Preterm birth is a significant global health challenge as a leading cause of infant mortality and costly long-term morbidity. Rates of preterm birth in the U.S. have increased in recent decades for reasons that remain uncertain. The recent escalation in preterm births in Puerto Rico is especially alarming, where rates have increased from just above the U.S. average (12%) in 1997 to nearly 18% in 2009. While known risk factors for preterm birth have failed to account for this increase, there is growing evidence that environmental factors may play a key role. However, these factors remain understudied and underappreciated. The proposed project will apply state-of-the-art molecular epidemiological methods to a prospective cohort study of over 1,200 live births designed to explore environmental, clinical, demographic, behavioral and other factors that contribute to preterm birth risk in Puerto Rico. The project also aims to provide much needed information on the potential mechanistic pathways involved in preterm birth as it relates to environmental factors, and data on important predictors of phthalate exposure among pregnant women. Phthalates were chosen as the primary pollutants of interest because they are common contaminants of Superfund sites in Puerto Rico and elsewhere (several phthalates are on the ATSDR Substance Priority List), and recent studies show widespread exposure to phthalates in the U.S. population. In our preliminary work and in recent studies by others, multiple phthalates have been associated with preterm birth, reduced gestational age, and other adverse impacts potentially linked with preterm birth such as oxidative stress, inflammation, and endocrine disruption. Our preliminary data also suggests elevated exposure to certain phthalates in Puerto Rico compared to the U.S. Using data and samples generated by recruitment efforts of the Human Subjects and Sampling Core (Core C) and the Data Management integration provided by Core D, we will collect detailed questionnaire data, clinical information, and measure phthalate metabolites in urine samples collected from pregnant women at multiple time points in pregnancy. We will evaluate phthalate metabolite levels for associations with residence, water sources, water phthalate contamination, diet, activities, and product use to identify determinants of high exposure and opportunities for exposure reduction strategies. Using innovative statistical methods, we will assess the association between exposure to phthalates and risk of preterm birth, both as individual chemicals and as phthalate mixtures. We will also explore relationships between phthalate exposure and biomarkers of oxidative stress, inflammation, and endocrine disruption measured at multiple times during pregnancy to provide data on biologic pathways that may link environmental exposures with early parturition. The proposed study will provide much needed information on preterm birth risk factors in Puerto Rico and a rich resource for future investigations and follow-up. Identifying modifiable environmental risk factors for preterm birth could have huge public health impact since interventions aimed at preventing preterm birth to date remain largely ineffective.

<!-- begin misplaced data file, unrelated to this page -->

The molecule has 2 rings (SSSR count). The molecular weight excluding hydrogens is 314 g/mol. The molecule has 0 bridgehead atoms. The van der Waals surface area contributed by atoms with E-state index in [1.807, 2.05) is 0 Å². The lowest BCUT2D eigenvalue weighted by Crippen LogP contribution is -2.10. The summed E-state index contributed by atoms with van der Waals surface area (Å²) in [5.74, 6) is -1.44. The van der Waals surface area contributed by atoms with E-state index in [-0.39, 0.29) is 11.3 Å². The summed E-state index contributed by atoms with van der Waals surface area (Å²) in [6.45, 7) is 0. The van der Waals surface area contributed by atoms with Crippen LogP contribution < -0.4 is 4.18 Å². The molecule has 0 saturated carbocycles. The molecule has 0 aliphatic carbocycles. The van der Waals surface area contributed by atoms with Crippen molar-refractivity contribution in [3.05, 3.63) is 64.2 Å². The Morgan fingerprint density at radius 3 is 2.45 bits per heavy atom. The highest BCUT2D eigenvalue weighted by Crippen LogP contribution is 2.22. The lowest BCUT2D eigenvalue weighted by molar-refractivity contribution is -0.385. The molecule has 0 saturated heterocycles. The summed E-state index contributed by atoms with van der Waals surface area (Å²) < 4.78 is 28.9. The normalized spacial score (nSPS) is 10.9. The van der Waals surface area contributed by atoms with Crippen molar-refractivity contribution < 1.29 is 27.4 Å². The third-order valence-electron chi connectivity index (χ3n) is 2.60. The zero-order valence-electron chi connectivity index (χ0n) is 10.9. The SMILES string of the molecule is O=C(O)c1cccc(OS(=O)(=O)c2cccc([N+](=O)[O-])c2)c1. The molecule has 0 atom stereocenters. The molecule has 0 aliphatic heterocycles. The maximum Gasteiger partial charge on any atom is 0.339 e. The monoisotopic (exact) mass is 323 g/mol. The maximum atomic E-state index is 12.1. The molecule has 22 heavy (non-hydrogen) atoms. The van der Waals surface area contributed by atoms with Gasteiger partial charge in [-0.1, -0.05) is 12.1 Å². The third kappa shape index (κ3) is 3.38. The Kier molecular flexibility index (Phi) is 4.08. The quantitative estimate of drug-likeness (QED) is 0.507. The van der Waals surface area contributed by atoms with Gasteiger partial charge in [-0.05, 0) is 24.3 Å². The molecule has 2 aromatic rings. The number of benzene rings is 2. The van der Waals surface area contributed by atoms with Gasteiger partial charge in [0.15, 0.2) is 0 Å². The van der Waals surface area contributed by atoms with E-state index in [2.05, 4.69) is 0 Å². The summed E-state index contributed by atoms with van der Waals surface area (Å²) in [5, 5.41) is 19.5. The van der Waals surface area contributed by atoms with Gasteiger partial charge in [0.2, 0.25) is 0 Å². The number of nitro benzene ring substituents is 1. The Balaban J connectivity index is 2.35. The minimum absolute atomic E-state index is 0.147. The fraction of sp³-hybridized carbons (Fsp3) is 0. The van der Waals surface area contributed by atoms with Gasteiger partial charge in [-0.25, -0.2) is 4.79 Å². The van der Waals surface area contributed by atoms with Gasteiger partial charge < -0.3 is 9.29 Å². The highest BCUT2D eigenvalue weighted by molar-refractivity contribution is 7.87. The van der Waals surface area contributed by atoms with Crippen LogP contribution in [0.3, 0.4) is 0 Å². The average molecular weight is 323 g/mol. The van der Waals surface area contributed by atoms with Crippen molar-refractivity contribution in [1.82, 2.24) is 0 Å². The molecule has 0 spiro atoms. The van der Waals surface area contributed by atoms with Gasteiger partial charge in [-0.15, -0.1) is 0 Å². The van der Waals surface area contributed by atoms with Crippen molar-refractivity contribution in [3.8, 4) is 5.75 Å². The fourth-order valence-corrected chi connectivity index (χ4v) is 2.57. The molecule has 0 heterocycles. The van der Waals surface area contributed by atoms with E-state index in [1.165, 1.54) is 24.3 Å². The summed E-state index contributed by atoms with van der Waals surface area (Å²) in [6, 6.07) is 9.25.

The rising rate of preterm births in the U.S. represents a significant public health challenge. The problem is even more urgent in Puerto Rico, where preterm births have increased sharply since 1990 and now account for more than one in every six babies born on the island. This prospective cohort study will use state-of-the-art molecular epidemiological methods to provide much needed information on environmental and other factors that contribute to preterm birth risk in Puerto Rico to facilitate effective prevention strategies.
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